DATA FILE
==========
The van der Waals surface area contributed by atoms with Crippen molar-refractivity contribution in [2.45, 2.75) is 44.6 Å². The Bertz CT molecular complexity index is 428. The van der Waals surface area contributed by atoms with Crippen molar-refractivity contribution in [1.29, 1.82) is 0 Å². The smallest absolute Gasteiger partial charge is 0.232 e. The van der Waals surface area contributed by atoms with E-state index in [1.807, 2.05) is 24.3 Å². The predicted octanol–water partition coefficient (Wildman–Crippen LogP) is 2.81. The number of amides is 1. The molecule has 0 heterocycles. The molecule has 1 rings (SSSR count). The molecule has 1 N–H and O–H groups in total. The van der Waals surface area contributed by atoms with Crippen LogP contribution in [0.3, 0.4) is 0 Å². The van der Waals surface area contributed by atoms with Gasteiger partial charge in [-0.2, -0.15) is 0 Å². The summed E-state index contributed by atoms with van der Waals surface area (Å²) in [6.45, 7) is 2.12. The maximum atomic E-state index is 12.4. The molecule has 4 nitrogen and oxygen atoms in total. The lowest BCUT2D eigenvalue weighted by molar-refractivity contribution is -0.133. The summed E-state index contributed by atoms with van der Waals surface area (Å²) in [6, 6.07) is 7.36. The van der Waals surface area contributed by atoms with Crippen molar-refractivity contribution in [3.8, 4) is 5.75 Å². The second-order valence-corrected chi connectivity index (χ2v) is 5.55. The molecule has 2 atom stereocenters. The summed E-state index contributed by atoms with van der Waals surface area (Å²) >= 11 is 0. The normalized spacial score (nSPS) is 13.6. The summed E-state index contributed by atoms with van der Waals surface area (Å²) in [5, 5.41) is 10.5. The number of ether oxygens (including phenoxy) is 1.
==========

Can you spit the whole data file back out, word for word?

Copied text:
The van der Waals surface area contributed by atoms with Crippen molar-refractivity contribution in [2.45, 2.75) is 44.6 Å². The Bertz CT molecular complexity index is 428. The van der Waals surface area contributed by atoms with Crippen molar-refractivity contribution in [1.29, 1.82) is 0 Å². The smallest absolute Gasteiger partial charge is 0.232 e. The van der Waals surface area contributed by atoms with E-state index in [1.807, 2.05) is 24.3 Å². The predicted octanol–water partition coefficient (Wildman–Crippen LogP) is 2.81. The number of amides is 1. The molecule has 0 heterocycles. The molecule has 1 rings (SSSR count). The molecule has 1 N–H and O–H groups in total. The van der Waals surface area contributed by atoms with Crippen LogP contribution in [0.3, 0.4) is 0 Å². The van der Waals surface area contributed by atoms with Gasteiger partial charge in [-0.2, -0.15) is 0 Å². The summed E-state index contributed by atoms with van der Waals surface area (Å²) in [6.45, 7) is 2.12. The maximum atomic E-state index is 12.4. The molecule has 4 nitrogen and oxygen atoms in total. The lowest BCUT2D eigenvalue weighted by molar-refractivity contribution is -0.133. The summed E-state index contributed by atoms with van der Waals surface area (Å²) in [6, 6.07) is 7.36. The van der Waals surface area contributed by atoms with Crippen molar-refractivity contribution in [3.8, 4) is 5.75 Å². The second-order valence-corrected chi connectivity index (χ2v) is 5.55. The molecule has 2 atom stereocenters. The summed E-state index contributed by atoms with van der Waals surface area (Å²) >= 11 is 0. The normalized spacial score (nSPS) is 13.6. The summed E-state index contributed by atoms with van der Waals surface area (Å²) in [5, 5.41) is 10.5. The number of ether oxygens (including phenoxy) is 1.